Faith engulfs the reader in its examination of religion and familial bonds. The fourth novel from Boston-based writer Jennifer Haigh delves into the personal fallout when a priest gets accused of a horrific act against a child. Questions arise, lines get drawn.
Jennifer Haigh kindly took the time to answer my questions.
Amy Steele: What interested you in writing about Boston’s Catholic Church scandal?
Jennifer Haigh: When I moved to Boston from Iowa in 2002, the city was reeling from revelations that Catholic priests had molested children, and that the Archdiocese had covered up the abuse. I was raised in a Catholic family, spent twelve years in parochial schools and had extremely fond memories of my interactions with Catholic clergy. It’s no exaggeration to say that nuns and priests were the heroes of my childhood. Like many people, I was horrified by what had happened in Boston – and, as later became clear, in Catholic dioceses across the country. Faith was my attempt to explain the inexplicable, to understand what I couldn’t make sense of in any other way.
Amy Steele: You have great details about seminary life. How did you research the book?
Jennifer Haigh: Priests were a fixture of my childhood, and yet when I began writing Faith, I realized that I understood very little about what their daily lives were like. I read a terrific memoir, The Other Side of the Altar, written by a former priest named Paul Dinter. Later I contacted the writer and told him about the novel I was writing. He very generously agreed to answer my questions about life in the priesthood. Paul taught me a lot about the education and training seminarians receive as well as the day-to-day duties of an ordained priest.
Amy Steele: Why did you decide to narrate the story in the way you did—sort of first person/ kind of third person piecing everything together?
Jennifer Haigh: It was an accident, really. I’d never written a novel in the first person. It seemed unnecessarily limiting, since it’s rare for a single character to know all the interesting parts of any story. But as I read about priests accused of abusing children, I was struck by the difficulty of proving or disproving such charges. There are never any witnesses; the only people who know the truth of the story are the priest and the child, and often neither will talk about it. The rest of us can only speculate about what went on behind closed doors, and that’s exactly what the narrator does in Faith. The novel is Sheila’s attempt to arrive at the truth, not merely the facts of the case but the reasons behind them. In that sense, it mirrors the way we all try to parse these stories: with very little evidence one way or the other, it’s hard to know what to believe.
Amy Steele: I think a lot of people forget that priests have family. Why were you attracted to this aspect of a clergy’s life?
Jennifer Haigh: Priests have an unusual relationship to family: they live very isolated lives, and choose not to marry or have families of their own. And yet they are always somebody’s son, somebody’s brother. That interests me.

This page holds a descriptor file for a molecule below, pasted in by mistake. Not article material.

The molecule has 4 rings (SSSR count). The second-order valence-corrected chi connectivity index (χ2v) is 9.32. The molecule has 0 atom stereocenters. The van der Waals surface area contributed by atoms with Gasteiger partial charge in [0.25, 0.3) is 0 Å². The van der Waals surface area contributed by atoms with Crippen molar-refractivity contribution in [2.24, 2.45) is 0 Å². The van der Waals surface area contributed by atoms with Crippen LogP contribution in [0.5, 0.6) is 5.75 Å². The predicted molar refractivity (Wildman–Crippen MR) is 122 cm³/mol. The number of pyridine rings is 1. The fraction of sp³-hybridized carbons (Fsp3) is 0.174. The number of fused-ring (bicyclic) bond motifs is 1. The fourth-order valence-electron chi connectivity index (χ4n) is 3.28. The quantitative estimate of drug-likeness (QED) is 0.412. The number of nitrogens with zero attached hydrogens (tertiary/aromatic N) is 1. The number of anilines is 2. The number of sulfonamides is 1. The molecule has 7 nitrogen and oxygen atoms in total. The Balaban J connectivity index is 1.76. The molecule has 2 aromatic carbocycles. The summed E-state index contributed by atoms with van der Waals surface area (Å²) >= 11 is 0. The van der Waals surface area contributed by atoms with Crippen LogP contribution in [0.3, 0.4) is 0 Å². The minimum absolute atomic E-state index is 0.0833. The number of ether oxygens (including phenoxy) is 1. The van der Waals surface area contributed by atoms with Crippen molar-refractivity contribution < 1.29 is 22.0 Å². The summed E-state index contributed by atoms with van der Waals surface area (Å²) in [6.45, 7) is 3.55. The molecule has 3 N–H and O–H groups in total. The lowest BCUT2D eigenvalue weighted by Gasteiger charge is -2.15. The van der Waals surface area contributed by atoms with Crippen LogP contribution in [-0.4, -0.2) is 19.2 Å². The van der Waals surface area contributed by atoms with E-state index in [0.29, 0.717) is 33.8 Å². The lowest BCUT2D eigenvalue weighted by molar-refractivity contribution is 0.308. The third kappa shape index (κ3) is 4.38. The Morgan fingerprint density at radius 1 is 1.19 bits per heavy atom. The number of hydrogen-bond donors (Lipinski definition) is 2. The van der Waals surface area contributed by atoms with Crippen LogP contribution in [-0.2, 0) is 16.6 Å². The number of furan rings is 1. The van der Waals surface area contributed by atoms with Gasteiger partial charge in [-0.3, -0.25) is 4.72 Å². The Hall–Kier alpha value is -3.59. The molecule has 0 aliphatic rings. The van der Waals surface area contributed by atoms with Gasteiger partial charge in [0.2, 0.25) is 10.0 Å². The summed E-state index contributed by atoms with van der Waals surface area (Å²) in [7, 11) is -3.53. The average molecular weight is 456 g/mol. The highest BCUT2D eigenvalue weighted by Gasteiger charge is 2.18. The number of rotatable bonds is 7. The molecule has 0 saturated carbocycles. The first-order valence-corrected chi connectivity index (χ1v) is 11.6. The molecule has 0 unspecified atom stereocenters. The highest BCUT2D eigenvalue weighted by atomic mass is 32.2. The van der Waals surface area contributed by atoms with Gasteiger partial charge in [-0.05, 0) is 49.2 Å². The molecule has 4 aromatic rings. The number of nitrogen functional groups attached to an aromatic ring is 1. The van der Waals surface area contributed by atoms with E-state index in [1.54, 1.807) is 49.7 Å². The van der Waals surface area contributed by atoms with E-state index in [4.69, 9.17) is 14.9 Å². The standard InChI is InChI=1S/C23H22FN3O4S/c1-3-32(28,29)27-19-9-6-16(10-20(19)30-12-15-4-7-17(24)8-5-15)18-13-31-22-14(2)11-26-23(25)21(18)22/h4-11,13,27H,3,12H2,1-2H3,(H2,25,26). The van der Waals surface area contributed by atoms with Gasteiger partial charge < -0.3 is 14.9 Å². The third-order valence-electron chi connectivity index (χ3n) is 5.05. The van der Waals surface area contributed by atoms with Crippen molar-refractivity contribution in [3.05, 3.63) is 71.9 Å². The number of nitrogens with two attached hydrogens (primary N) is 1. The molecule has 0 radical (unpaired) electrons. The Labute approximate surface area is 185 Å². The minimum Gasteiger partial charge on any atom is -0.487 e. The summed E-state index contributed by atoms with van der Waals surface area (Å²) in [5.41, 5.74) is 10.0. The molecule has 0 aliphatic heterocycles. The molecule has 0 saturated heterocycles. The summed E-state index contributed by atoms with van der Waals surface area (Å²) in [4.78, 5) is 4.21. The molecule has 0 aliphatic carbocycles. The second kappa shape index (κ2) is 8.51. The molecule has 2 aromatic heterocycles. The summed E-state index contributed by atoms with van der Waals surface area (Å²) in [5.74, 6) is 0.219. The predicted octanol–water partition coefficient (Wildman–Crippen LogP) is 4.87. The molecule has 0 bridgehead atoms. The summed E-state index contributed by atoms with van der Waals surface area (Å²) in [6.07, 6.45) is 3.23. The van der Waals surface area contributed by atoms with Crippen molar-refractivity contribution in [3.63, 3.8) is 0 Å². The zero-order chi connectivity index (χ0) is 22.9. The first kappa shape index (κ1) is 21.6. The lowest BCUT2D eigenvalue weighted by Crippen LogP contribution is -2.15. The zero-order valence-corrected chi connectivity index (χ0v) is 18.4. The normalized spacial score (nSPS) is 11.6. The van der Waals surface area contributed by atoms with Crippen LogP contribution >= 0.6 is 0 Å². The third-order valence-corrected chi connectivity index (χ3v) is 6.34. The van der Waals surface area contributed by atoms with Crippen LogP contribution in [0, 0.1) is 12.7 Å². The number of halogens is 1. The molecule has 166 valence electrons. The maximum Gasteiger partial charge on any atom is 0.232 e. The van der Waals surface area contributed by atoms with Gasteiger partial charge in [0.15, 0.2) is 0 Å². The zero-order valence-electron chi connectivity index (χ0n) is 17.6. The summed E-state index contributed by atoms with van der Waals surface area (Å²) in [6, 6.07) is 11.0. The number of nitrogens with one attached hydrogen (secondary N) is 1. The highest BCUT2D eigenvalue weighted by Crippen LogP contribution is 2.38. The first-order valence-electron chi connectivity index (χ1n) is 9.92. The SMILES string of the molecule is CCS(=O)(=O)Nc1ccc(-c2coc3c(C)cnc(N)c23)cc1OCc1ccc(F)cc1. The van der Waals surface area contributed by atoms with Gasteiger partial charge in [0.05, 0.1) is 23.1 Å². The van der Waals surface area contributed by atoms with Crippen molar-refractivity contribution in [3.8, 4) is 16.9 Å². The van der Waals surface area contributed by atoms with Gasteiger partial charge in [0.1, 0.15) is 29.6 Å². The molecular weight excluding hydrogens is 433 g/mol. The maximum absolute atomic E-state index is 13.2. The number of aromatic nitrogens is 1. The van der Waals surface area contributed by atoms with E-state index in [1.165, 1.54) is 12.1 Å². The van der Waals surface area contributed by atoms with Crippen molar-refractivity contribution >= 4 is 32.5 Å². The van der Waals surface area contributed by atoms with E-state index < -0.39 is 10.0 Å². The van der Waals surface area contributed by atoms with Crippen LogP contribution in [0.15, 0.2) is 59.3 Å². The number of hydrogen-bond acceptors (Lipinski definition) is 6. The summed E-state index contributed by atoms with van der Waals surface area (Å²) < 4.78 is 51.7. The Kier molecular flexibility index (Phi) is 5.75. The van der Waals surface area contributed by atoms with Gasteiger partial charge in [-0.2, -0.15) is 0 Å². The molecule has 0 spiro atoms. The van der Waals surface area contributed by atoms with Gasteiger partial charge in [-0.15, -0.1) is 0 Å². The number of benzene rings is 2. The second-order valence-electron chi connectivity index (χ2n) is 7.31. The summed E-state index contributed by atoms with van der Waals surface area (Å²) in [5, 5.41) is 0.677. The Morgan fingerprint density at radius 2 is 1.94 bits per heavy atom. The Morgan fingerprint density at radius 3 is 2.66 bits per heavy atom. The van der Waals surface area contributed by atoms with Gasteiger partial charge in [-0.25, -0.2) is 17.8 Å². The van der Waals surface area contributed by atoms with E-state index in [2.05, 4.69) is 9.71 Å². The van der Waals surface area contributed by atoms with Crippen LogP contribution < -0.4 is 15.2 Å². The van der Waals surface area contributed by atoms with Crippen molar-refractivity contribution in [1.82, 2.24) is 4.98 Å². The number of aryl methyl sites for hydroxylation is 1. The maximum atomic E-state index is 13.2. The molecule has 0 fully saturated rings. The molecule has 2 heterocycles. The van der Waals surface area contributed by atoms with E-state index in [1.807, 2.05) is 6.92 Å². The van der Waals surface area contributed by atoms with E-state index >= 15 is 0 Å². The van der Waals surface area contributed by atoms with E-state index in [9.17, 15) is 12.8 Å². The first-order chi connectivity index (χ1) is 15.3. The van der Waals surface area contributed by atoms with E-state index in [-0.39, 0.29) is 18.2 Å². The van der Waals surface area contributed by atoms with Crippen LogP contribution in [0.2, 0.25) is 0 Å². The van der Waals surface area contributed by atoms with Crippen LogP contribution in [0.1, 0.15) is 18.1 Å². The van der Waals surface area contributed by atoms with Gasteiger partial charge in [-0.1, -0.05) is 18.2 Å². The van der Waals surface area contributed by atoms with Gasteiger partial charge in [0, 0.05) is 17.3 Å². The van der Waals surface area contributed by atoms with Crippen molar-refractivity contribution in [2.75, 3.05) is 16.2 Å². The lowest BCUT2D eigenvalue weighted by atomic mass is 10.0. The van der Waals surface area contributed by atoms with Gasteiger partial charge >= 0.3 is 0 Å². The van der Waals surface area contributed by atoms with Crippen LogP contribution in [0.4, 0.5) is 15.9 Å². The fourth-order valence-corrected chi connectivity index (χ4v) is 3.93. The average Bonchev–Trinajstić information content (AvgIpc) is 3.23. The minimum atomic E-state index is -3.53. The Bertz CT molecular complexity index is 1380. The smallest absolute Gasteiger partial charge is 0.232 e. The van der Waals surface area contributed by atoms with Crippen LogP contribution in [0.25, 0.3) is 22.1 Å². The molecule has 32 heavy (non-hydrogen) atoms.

Amy Steele: All your novels have been about complex family dynamics. In Faith you focus on the three siblings. How did you decide on characters and how they’d interact?
Jennifer Haigh: There’s no good answer to this question. It’s a series of very small decisions made over several years. I’m a slow writer and discover the characters incrementally, one small bit at a time.
Amy Steele: When you come up with an idea, do characters come to you first or the story?
Jennifer Haigh: Characters always come first. Before I write a single chapter, I spend about six months ruminating about who these people are, where they came from, how they feel about each other. By the time I sit down to write, they are as real to me as anyone in my own life, and I have a real sense of how they’d react in any given situation.
Amy Steele: What is most important to you when writing a novel?
Jennifer Haigh: To use the language well, and to tell the truth as I see it. Though the characters and situations are invented, I think novels can be truer than journalism, tell larger truths about what it means to be human. At least, that’s the hope.
Amy Steele: What is your favorite thing about your novel Faith?
Jennifer Haigh: I am exceedingly fond of all these characters, and of the landscape of the South Shore.
Amy Steele: Having written three well-received books, did you feel pressure in writing this one?
Jennifer Haigh: No more or less than usual. As always, the first year was extraordinarily difficult. It’s hard to make something out of nothing, and I always wonder periodically if I’m fooling myself. In that respect, the fourth book isn’t any harder than the first one, or any easier.
Amy Steele: How has your writing process changed over the years?
Jennifer Haigh: It’s changed very little. I still work slowly and consistently, and am quite secretive about what I’m writing. I spend the first year or so drafting the story and a couple more years revising. The only significant difference is that I now work outside my home, at a little writing studio with no telephone, no internet access and absolutely no distractions. I can’t work in cafes or parks or on airplanes, because there’s simply too much too look at. I need the imaginary world in my head to be more vivid that the one in front of me.
Jennifer Haigh website
purchase at Amazon: Faith: A Novel
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